Last Updated Feb 6, 2009 6:35 PM EST
When things turn around, this piece forecasts, "more volatile and beaten-down sectors like financial services and energy are likely to post the biggest gains. Meanwhile, defensive plays like health care will fall out of favor."
Of course, nobody expects the recession to end anytime soon. So health care issues did better than the average stock in January, losing 1.3 percent as the S&P 500 dropped 8.6 percent. Pfizer's acquisition of Wyeth for $68 billion--two-thirds of it in cash--is seen by some investors as an indication that the health-sector is strong.
But the strength is unevenly distributed, with some types of companies looking much better than others. Pharmaceutical firms, for example, have been hit by the rise of generic drugs and some of their blockbusters going off patent. In fact, that was part of the motivation for the Pfizer purchase of Wyeth. And device makers will probably see slower sales of big-ticket items like MRI machines and 64-slice CT scanners as both hospitals and physician groups find it harder to obtain capital.
Health IT firms will benefit if the $20 billion-plus for their products in the economic stimulus package makes the final cut. The incentives for physicians to acquire electronic health records will not be available until 2011, and the legislation favors companies that serve software over the Internet. But in the long run, the intensified government effort to spread health information technology should pay dividends to all players in the field, says Glen Tullman, CEO of Allscripts. Moreover, if the final legislation pays physicians for use of EHRs, rather than their acquisition, there will be a lot of activity prior to 2011.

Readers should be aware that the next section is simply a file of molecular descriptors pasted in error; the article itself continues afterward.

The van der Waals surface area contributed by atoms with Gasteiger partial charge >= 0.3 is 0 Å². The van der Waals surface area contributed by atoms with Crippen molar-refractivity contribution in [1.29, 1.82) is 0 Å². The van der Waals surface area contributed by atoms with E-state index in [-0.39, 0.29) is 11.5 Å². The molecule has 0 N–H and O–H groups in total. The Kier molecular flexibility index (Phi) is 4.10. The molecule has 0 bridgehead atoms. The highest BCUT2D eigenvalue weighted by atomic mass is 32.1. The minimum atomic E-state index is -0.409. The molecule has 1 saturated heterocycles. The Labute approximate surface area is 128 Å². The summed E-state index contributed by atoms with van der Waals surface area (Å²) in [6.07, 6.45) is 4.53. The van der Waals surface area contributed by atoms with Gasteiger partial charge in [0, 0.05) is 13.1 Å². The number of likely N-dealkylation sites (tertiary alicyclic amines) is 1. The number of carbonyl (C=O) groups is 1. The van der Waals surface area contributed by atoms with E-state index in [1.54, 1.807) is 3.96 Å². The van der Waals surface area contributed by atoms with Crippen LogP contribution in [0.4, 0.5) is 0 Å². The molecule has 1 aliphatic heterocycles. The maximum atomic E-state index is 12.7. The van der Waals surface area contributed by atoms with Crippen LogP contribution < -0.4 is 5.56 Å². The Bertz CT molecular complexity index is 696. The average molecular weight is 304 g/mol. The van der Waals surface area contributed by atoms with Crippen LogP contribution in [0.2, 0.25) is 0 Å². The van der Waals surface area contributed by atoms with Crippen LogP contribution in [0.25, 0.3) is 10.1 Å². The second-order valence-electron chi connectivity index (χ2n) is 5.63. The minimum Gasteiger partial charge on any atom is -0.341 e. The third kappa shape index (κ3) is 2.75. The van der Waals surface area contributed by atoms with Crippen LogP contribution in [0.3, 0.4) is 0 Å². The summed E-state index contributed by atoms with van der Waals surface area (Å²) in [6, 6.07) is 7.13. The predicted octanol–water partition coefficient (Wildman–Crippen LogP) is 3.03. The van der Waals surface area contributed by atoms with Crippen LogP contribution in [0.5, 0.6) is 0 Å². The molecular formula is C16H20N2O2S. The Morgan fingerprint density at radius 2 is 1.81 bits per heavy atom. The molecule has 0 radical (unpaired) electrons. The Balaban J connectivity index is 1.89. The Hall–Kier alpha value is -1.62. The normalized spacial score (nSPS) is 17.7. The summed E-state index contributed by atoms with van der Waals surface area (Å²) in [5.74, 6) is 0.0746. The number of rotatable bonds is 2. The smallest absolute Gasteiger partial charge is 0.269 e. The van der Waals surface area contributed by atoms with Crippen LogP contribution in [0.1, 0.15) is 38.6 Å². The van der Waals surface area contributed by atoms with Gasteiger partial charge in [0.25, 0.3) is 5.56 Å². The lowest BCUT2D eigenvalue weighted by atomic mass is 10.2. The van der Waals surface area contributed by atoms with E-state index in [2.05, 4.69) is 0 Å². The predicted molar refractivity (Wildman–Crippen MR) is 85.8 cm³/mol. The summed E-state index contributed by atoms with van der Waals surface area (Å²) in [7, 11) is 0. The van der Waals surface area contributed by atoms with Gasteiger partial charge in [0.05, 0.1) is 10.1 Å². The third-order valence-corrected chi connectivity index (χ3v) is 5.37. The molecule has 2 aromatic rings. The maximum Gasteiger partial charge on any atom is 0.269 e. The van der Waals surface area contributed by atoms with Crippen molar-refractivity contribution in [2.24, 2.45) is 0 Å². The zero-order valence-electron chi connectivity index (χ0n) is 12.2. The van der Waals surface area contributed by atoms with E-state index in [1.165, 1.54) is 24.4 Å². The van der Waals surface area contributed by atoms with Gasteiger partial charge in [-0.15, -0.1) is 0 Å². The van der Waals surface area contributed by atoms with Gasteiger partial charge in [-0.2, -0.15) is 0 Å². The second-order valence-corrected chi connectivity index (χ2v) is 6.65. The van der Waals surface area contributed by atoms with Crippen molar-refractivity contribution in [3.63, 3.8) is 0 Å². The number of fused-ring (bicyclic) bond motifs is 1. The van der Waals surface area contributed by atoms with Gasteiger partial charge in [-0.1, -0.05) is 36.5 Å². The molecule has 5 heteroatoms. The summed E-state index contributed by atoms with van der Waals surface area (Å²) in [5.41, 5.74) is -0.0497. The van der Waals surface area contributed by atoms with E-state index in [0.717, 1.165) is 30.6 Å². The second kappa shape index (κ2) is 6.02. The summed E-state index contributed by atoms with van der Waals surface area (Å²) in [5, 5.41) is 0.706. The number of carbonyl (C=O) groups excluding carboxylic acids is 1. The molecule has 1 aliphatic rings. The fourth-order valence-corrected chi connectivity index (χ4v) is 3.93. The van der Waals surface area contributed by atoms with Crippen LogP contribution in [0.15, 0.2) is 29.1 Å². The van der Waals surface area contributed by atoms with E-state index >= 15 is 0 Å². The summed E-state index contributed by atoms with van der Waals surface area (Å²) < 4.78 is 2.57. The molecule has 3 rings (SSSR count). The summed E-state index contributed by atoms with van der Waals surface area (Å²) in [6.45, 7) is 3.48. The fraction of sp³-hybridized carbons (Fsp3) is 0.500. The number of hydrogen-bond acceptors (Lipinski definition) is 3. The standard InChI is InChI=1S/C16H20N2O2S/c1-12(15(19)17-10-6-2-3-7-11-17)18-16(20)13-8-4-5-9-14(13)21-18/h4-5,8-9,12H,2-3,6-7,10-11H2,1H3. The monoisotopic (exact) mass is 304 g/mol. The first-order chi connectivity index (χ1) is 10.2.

All of this is small potatoes, however, compared to the potential impact of health-care reform efforts. Although the Obama Administration had a setback with the departure of Tom Daschle, Democratic leaders in Congress, including Sen. Max Baucus (D-MT) and Sen. Ted Kennedy (D-MA), are pushing forward with their reform plans.
The expectation is that reform will lead to expanded coverage, which would be good for the healthcare industry. But it's also clear that the Administration and Congress will have to find a way to control costs, which would be bad for the industry, at least in the short run. Meanwhile, the number of people who are uninsured or on Medicaid--traditionally the poorest payer--is growing. This means more bad debt and charity care for hospitals and physicians alike.
So on balance, the long-range outlook for the health-care business is mixed. While people will always need health care, just like they need food, fewer and fewer of them may be able to afford it. And if the government figures out a way to make health care affordable to everyone, healthcare providers will pay.